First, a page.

Thursday, May 02, 2002
[The L.A. Times] cited unidentified industry sources as saying he was not seeking a political talk show because of potential conflicts of interest with his wife, New York Sen. Hillary Rodham Clinton.
It would remain to be seen whether he would dive into more traditional daytime fare like celebrity interviews, "boot camps" for troubled teens or beauty makeovers. [NB: place your own joke about "sexaholics" here.]
For the record, Clinton wouldn't be the first ex-politician whose career was buffeted by sexual impropriety to take a talk show gig. Jerry Springer was mayor of Cincinnati (elected at age 33!), and before that a Cincinnati councilman. He resigned from the council during his first term after he made the tiny error of, as the BBC delicately put it, "imprudently paying a prostitute with a personal cheque." The check was discovered during a police raid.
Now if we can just get Gary Hart onto the boob tube, we'll have hit the trifecta!
Whether Mr Arafat returns as anything more than non-executive chairman is another matter. There is good reason to speculate that the person running the show from now on will be Prince Abdullah.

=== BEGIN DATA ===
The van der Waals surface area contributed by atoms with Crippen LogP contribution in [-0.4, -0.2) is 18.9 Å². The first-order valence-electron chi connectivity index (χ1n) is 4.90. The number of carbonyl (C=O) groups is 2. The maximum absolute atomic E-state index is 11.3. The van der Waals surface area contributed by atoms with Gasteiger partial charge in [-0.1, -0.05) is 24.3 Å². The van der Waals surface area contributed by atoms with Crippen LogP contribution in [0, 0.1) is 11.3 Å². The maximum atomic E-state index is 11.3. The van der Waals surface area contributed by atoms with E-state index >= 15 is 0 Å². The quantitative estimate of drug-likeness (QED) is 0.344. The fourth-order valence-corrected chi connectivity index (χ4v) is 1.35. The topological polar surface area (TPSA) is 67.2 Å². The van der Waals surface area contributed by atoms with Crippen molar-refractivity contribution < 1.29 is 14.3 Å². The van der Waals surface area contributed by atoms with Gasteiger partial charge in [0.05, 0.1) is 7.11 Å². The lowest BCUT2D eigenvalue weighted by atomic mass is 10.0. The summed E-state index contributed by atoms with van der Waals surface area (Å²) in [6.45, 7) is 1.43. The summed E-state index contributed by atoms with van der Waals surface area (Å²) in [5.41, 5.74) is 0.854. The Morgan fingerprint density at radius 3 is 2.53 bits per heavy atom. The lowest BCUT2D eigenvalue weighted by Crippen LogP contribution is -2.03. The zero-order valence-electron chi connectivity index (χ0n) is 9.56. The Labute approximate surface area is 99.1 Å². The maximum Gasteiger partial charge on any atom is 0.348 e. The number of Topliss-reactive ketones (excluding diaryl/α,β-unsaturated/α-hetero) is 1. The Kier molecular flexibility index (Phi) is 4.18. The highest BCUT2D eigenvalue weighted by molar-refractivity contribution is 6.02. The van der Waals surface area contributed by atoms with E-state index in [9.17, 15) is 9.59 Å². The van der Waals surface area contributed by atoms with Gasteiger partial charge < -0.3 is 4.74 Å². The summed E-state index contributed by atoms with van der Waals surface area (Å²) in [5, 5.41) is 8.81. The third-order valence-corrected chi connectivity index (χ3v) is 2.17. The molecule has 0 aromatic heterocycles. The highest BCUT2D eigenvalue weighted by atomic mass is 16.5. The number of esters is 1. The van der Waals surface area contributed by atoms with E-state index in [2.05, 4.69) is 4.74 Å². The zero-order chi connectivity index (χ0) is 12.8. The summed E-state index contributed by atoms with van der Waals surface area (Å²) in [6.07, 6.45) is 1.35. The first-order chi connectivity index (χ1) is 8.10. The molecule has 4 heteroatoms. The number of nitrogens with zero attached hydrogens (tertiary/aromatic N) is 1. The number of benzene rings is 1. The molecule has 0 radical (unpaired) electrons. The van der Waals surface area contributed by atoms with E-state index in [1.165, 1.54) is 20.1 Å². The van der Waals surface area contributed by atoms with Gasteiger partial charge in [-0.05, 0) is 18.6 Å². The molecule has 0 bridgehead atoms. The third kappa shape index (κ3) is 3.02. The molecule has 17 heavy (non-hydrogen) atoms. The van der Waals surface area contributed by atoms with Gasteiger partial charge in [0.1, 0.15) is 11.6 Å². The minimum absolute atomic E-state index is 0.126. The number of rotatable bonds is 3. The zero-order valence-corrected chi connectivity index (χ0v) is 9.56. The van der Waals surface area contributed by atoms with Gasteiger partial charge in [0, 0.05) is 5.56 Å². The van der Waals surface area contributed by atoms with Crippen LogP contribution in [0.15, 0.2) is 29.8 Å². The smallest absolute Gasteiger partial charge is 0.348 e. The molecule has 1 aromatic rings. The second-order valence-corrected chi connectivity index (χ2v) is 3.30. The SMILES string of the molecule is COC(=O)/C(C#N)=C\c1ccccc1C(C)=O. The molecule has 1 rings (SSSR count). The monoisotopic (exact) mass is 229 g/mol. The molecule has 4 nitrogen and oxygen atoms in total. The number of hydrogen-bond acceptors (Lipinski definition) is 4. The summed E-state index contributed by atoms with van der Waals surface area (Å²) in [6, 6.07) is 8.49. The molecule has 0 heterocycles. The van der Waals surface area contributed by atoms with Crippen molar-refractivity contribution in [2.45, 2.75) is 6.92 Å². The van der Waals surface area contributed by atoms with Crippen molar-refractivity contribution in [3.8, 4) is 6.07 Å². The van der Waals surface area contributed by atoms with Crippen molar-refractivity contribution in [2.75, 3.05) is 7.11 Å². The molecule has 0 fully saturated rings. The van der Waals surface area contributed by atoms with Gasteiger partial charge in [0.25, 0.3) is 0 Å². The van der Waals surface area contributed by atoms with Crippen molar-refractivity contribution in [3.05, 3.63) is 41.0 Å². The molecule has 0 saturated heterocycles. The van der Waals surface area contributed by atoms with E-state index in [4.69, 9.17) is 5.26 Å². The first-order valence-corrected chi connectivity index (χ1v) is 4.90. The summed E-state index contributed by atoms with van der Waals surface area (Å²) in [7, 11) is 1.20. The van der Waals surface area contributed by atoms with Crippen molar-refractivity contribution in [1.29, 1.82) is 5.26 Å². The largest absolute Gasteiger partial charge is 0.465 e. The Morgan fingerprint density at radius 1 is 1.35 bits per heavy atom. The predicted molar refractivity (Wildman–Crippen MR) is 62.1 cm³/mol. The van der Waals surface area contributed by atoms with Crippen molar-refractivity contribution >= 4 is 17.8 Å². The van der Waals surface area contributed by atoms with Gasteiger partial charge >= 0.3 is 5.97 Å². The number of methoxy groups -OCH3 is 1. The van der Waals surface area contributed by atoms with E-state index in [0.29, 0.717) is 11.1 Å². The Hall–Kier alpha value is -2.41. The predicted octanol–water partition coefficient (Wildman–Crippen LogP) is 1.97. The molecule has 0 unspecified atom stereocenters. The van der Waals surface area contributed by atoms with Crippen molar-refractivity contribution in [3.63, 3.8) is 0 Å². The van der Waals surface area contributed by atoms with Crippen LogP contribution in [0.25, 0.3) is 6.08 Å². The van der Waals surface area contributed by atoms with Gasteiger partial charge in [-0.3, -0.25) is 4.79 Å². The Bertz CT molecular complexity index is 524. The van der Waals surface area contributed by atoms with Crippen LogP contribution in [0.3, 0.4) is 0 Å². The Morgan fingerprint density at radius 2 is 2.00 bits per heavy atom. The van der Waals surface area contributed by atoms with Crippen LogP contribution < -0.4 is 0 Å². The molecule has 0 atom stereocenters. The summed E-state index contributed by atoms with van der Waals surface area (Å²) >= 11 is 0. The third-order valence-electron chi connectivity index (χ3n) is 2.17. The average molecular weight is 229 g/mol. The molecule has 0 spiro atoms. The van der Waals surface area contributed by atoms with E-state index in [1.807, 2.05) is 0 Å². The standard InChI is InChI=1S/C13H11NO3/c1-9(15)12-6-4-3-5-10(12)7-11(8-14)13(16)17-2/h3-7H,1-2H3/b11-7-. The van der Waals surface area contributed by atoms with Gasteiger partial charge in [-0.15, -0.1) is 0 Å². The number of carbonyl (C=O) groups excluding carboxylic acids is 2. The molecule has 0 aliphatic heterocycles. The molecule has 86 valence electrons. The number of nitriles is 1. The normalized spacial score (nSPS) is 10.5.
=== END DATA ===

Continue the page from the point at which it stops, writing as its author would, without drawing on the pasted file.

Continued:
Hopes were not particularly high when the prince arrived at George Bush's Texas ranch last week. "The odd couple" was how a headline in the Washington Times labelled them.
But, to the surprise of many, something gelled and there may now be the beginnings of a partnership.
Since the prince casually revealed his peace initiative to a New York Times journalist in February and won approval for it from the Arab League in March, the germ of an idea has been growing in Washington. If Mr Bush were to drag the Israelis to the peace table, could Prince Abdullah drag the Arabs there too?
The test of that hypothesis came last weekend when both leaders launched a telephone offensive to end the stand-offs in Ramallah and Bethlehem. The Americans turned the heat on Israel and the Saudis "were in constant contact with Mr Arafat, while Prince Abdullah himself was talking to Bush", according to an Arab diplomat.
Great! Now if news of this partnership can just be conveyed to the ArabNews...
Palestinian officials yesterday put the death toll at 56 in the two-week Israeli assault on Jenin, dropping claims of a massacre of 500 that had sparked demands for a U.N. investigation....
[Two weeks ago, when European and particularly London newspapers were reporting estimates of "hundreds" massacred, Israeli sources in Washington said they expected the Palestinian toll to reach "45 to 55."]
I'm sure it's only a matter of time before the Guardian et al. acknowledge the error. Surely John Pilger and Robert Fisk wouldn't knowingly perpetuate a false figure just to advance a personal agenda.